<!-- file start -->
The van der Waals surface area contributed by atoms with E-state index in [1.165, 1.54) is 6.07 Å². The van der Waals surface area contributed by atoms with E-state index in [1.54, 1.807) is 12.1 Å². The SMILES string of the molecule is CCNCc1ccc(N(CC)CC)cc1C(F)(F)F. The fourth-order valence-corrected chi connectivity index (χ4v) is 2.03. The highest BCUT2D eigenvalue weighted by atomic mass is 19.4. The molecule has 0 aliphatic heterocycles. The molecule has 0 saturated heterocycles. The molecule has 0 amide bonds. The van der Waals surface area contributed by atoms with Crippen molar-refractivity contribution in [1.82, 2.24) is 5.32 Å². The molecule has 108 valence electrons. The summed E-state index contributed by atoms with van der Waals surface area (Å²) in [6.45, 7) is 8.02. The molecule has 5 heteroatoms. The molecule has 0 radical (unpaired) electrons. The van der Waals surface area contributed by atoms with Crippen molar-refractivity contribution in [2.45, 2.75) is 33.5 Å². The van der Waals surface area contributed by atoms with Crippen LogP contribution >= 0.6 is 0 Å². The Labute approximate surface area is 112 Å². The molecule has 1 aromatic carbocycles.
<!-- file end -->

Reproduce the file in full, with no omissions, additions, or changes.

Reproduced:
The van der Waals surface area contributed by atoms with E-state index in [1.165, 1.54) is 6.07 Å². The van der Waals surface area contributed by atoms with E-state index in [1.54, 1.807) is 12.1 Å². The SMILES string of the molecule is CCNCc1ccc(N(CC)CC)cc1C(F)(F)F. The fourth-order valence-corrected chi connectivity index (χ4v) is 2.03. The highest BCUT2D eigenvalue weighted by atomic mass is 19.4. The molecule has 0 aliphatic heterocycles. The molecule has 0 saturated heterocycles. The molecule has 0 amide bonds. The van der Waals surface area contributed by atoms with Crippen molar-refractivity contribution in [1.82, 2.24) is 5.32 Å². The molecule has 108 valence electrons. The summed E-state index contributed by atoms with van der Waals surface area (Å²) in [6.45, 7) is 8.02. The molecule has 5 heteroatoms. The molecule has 0 radical (unpaired) electrons. The van der Waals surface area contributed by atoms with Crippen molar-refractivity contribution in [2.45, 2.75) is 33.5 Å². The van der Waals surface area contributed by atoms with Crippen LogP contribution >= 0.6 is 0 Å². The Labute approximate surface area is 112 Å². The molecule has 1 aromatic carbocycles.